Since representatives from companies that work with governments were in the audience, they were asked about public authorities’ efforts to bring in innovative solutions.
Valentina Ion, Microsoft’s business strategy director, said that evolving procurement criteria would “enlarge the portfolio of vendors eligible to work for governments”, citing the UK where a requirement has been introduced for central government to evaluate ‘social value’ during procurements (this is set out in the UK‘s Procurement Policy Note 06/20; this is applied to all procurements since 1 January 2020).
State authorities ultimately have to balance “efficiencies that will come with a [certain] platform choice” and “risk mitigation and vendor dependency”, Ion said. So long as interoperability, a platform’s ‘openness’ and “connecting a wider portfolio of IT partners” are a government’s main criteria, governments should be “safe”, she added.
Jerome Bryssinck, director of government solutions at Quantexa, said he could “feel the pain” of public organisations being locked into long-term supplier contracts, lamenting “very long procurement processes” that leave authorities “stuck for five to ten years with no innovation and very high costs”. “That’s really something that needs to be avoided for everyone in the future,” he said.
On payments innovation specifically, he described digital transactions as providing governments with “the Holy Grail of data”, which can prove invaluable in his own company’s sweetspot of fraud detection and risk management.
‘You need money and time’
Overall, the session gave a flavour of the range of ways in which governments are considering and using technology to improve payment processes – the overriding theme being the ambition of simplification for authorities and taxpayers alike.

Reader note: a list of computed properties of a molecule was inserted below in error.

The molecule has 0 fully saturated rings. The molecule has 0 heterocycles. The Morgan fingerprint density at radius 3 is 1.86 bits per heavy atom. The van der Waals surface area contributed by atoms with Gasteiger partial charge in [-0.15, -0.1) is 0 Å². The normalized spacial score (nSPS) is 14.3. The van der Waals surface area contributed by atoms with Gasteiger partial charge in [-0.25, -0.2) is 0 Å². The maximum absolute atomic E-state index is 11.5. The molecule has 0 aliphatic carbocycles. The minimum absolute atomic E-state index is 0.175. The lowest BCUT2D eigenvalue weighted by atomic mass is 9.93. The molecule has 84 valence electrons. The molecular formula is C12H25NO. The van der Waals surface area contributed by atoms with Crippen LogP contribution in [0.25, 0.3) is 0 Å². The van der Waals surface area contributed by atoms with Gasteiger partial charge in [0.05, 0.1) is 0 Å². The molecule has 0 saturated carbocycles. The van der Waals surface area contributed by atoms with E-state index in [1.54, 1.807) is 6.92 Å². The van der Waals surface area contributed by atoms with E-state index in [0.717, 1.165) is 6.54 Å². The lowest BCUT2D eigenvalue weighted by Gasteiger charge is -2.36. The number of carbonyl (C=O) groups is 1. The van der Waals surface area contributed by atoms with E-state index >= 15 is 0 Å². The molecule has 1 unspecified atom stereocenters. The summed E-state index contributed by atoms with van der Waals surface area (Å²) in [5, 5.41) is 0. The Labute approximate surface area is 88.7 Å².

Despite implementation obstacles – for example, ‘legacy’ IT issues – it is clear that governments’ direction of travel is in favour of digital solutions.
More broadly the sense was similar to other Lab sessions in that participants agreed on the importance of political leadership to drive significant interest and investment. This helps to move fintech solutions to the centre stage of delivery.
“You need money and you need time,” said Liivamägi. “But if the will from the government is there, they can find the money and they can give you time to develop new systems. Then you can create innovative solutions on the government’s side.”
Tuláček said that he was “always surprised” about what people can achieve in a “closed system” such as the public sector. “I’m always imagining what they could achieve if they could try new things in an open environment, and I hope we will get there – that there will be money, motivation and the technical possibility,” he said.
Watch the session, which was held on 1 June 2022, in full (43min 45sec) =>
Source: Global Government Forum YouTube page
The session also featured Global Government Fintech editor Ian Hall raising the example how the UK’s HMRC is pioneering the use of a fintech company to enable the department to receive tax payments via open banking (between 21min-26min).
INTERESTED TO FIND OUT MORE?
=>>> ‘Open banking for tax payments: government case study’ <<<=
=>>> Global Government Fintech’s dedicated ‘Payments’ section <<<=